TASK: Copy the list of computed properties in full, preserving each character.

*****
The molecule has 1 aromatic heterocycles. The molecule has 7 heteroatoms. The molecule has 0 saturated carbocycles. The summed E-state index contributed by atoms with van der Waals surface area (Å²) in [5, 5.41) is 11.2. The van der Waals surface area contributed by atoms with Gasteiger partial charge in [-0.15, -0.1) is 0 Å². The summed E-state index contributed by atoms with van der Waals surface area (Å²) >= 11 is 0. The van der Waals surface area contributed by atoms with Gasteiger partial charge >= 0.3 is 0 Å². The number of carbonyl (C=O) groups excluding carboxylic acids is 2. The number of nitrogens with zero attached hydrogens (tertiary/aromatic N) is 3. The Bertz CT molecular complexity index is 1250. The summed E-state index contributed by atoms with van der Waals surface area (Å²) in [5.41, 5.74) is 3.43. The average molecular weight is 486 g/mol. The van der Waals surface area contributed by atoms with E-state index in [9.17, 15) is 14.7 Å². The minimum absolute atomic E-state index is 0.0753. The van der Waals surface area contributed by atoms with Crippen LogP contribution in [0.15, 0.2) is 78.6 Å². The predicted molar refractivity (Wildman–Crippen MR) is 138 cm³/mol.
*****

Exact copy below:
The molecule has 1 aromatic heterocycles. The molecule has 7 heteroatoms. The molecule has 0 saturated carbocycles. The summed E-state index contributed by atoms with van der Waals surface area (Å²) in [5, 5.41) is 11.2. The van der Waals surface area contributed by atoms with Gasteiger partial charge in [-0.15, -0.1) is 0 Å². The summed E-state index contributed by atoms with van der Waals surface area (Å²) >= 11 is 0. The van der Waals surface area contributed by atoms with Gasteiger partial charge >= 0.3 is 0 Å². The number of carbonyl (C=O) groups excluding carboxylic acids is 2. The number of nitrogens with zero attached hydrogens (tertiary/aromatic N) is 3. The Bertz CT molecular complexity index is 1250. The summed E-state index contributed by atoms with van der Waals surface area (Å²) in [5.41, 5.74) is 3.43. The average molecular weight is 486 g/mol. The van der Waals surface area contributed by atoms with E-state index in [9.17, 15) is 14.7 Å². The minimum absolute atomic E-state index is 0.0753. The van der Waals surface area contributed by atoms with Crippen LogP contribution in [0.15, 0.2) is 78.6 Å². The predicted molar refractivity (Wildman–Crippen MR) is 138 cm³/mol.